Wednesday, November 28, 2012

100 Notable Books of 2012

Published: November 27, 2012 - The New York Times

The year’s notable fiction, poetry and non-fiction, selected by the editors of The New York Times Book Review.

Illustration by Julia Rothman

Previous Years' Lists

2011 | 2010 | 2009 | 2008 | 2007 | 2006 | 2005


ALIF THE UNSEEN. By G. Willow Wilson. (Grove, $25.) A young hacker on the run in the Mideast is the protagonist of this imaginative first novel.
ALMOST NEVER. By Daniel Sada. Translated by Katherine Silver. (Graywolf, paper, $16.) In this glorious satire of machismo, a Mexican agronomist simultaneously pursues a prostitute and an upright woman.
AN AMERICAN SPY. By Olen Steinhauer. (Minotaur, $25.99.) In a novel vividly evoking the multilayered world of espionage, Steinhauer’s hero fights back when his C.I.A. unit is nearly destroyed.
ARCADIA. By Lauren Groff. (Voice/Hyperion, $25.99.) Groff’s lush and visual second novel begins at a rural commune, and links that utopian past to a dystopian, post-global-warming future.
AT LAST. By Edward St. Aubyn. (Farrar, Straus & Giroux, $25.) The final and most meditative of St. Aubyn’s brilliant Patrick Melrose novels is full of precise observations and glistening turns of phrase.
BEAUTIFUL RUINS. By Jess Walter. (Harper/HarperCollins, $25.99.) Walter’s witty sixth novel, set largely in Hollywood, reveals an American landscape of vice, addiction, loss and disappointed hopes.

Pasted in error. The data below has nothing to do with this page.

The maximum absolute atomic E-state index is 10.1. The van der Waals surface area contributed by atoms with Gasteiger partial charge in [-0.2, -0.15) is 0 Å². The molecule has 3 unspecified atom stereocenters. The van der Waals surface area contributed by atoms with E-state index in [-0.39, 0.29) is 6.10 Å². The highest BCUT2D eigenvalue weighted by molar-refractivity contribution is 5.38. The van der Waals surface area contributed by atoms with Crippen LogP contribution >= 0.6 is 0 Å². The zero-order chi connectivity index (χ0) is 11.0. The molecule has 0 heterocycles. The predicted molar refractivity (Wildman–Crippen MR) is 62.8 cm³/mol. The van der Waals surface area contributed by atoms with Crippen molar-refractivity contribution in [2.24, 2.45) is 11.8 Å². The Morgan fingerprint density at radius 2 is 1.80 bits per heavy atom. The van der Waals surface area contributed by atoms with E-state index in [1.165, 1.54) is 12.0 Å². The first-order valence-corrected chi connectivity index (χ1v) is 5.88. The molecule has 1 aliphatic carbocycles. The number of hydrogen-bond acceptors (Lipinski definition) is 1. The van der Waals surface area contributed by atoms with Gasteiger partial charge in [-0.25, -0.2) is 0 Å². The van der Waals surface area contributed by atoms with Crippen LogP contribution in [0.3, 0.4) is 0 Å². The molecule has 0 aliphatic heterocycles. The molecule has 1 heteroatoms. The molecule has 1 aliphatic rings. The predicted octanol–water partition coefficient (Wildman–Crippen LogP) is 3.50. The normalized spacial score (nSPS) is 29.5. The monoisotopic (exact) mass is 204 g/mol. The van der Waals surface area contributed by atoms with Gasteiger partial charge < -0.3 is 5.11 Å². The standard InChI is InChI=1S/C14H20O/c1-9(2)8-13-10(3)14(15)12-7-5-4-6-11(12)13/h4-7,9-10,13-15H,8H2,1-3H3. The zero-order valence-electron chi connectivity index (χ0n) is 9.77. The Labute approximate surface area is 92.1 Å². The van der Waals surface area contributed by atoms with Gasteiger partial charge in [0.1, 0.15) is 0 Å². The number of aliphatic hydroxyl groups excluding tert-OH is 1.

BILLY LYNN’S LONG HALFTIME WALK. By Ben Fountain. (Ecco/HarperCollins, $25.99.) The survivors of a fierce firefight in Iraq are whisked stateside for a brief victory tour in this satirical novel.
BLASPHEMY. By Sherman Alexie. (Grove, $27.) The best stories in Alexie’s collection of new and selected works are moving and funny, bringing together the embittered critic and the yearning dreamer.
THE BOOK OF MISCHIEF: New and Selected Stories. By Steve Stern. (Graywolf, $26.) Jewish immigrant lives observed with effusive nostalgia.
BRING UP THE BODIES. By Hilary Mantel. (Macrae/Holt, $28.) Mantel’s sequel to “Wolf Hall” traces the fall of Anne Boleyn, and makes the familiar story fascinating and suspenseful again.
BUILDING STORIES. By Chris Ware. (Pantheon, $50.) A big, sturdy box containing hard-bound volumes, pamphlets and a tabloid houses Ware’s demanding, melancholy and magnificent graphic novel about the inhabitants of a Chicago building.
BY BLOOD. By Ellen Ullman. (Farrar, Straus & Giroux, $27.) This smart, slippery novel is a narrative striptease, as a professor listens in on the sessions between the therapist next door and her patients.
CANADA. By Richard Ford. (Ecco/Har­perCollins, $27.99.) A boy whose parents rob a bank in Montana in 1960 takes refuge across the border in this mesmerizing novel, driven by fully realized characters and an accomplished prose style. 

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